Wall Street data: successful PTC cuts wind’s costs, job not done

New data from Wall Street investment firm Lazard, Inc. show that the renewable energy Production Tax Credit (PTC) has been instrumental in successfully reducing the cost of wind energy.

Lazard notes the PTC has enabled private sector investments in manufacturing and R&D that have reduced the cost of wind energy by more than 60 percent over the last six years. They explain, “alternative energy costs have decreased dramatically in the past six years, driven in significant part by federal subsidies and related financing tools, and the resulting economies of scale in manufacturing and installation.”

Lazard’s data support the conclusions of AWEA’s recently released white paper, “Wind Energy and the PTC: Sustaining an American Success Story.” That paper explains how the policy stability provided by the PTC has enabled the wind industry and its large network of component suppliers to make long-term investments in U.S. manufacturing facilities, research and development, and worker training, all of which have drastically reduced the cost of wind energy.

AWEA’s paper cites National Renewable Energy Laboratory (NREL) analysis which shows that the job is not yet done. As shown in the chart below, wind energy has not reached cost parity yet with conventional energy sources, which have benefited from far larger policy incentives for a longer period of time.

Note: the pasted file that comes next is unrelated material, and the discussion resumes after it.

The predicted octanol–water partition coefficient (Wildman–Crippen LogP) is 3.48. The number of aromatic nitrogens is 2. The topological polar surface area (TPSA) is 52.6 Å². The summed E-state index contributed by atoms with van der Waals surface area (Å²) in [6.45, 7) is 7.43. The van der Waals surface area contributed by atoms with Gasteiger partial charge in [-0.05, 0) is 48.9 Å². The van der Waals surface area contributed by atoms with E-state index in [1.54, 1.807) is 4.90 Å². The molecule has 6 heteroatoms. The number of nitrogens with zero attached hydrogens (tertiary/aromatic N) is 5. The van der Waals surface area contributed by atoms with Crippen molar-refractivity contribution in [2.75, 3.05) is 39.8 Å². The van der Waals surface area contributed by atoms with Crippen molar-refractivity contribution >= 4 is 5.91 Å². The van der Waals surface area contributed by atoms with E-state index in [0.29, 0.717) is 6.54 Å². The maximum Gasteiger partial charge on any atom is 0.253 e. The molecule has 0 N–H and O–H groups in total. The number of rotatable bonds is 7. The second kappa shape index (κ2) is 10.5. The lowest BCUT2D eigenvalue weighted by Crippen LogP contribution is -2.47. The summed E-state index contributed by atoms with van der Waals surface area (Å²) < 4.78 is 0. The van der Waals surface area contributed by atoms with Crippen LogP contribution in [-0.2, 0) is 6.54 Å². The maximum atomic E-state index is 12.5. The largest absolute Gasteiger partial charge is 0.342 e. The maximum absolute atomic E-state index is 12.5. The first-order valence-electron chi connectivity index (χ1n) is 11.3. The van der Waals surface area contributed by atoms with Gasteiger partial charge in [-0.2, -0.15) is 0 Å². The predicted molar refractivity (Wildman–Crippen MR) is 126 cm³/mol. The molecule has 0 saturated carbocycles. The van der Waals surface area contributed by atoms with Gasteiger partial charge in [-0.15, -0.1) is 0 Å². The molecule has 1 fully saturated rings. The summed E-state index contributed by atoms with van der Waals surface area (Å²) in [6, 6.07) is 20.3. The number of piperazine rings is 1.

As a result, NREL, industry consultants, and other experts project the American wind industry would rapidly contract without further PTC extension, demonstrated in the second chart below. This policy uncertainty would put private sector investments in over 500 wind manufacturing facilities across 43 states at risk, along with tens of thousands of jobs. The last time Congress didn’t provide policy certainty, the industry was thrown off a cliff. Wind power investment dropped from $25 billion to $2 billion and 30,000 jobs were lost. This will happen again if Congress doesn’t act quickly this year and extend the PTC.

chart 1
Wind and natural gas cost projections.


chart 2
Estimated effect of different policy options on wind deployment.

Data presented in Lazard’s analysis also support the conclusion that there is still work to do, concluding “a key question for industry participants will be whether these [renewable] technologies can continue their cost declines and achieve wider adoption without the benefit of subsidies.”

Lazard explains how the abrupt drop in natural gas prices has made it more difficult for renewable technologies in the current market, despite continued technological progress reducing clean energy costs. “Despite a sharp drop in the price of natural gas since last year’s LCOE, the costs of all forms of utility-scale solar photovoltaic and utility-scale wind technologies continue their dramatic declines.”

Natural gas prices are currently near record lows, in significant part due to complex but likely short-term dynamics driven by global oil prices, which are affecting the economics of oil and gas drilling in the United States. Lazard reduced its natural gas price assumption from $4.50/MMBtu last year to $3.50/MMBtu this year, but even that does not appear to be enough to keep pace with the short-term downturn in gas prices. The price of natural gas delivered to the electric sector has consistently been about 7.5% lower than Lazard’s $3.50/MMBtu assumption over the last five months. As a result, it is even more difficult for wind energy in the current market than indicated by Lazard’s figures.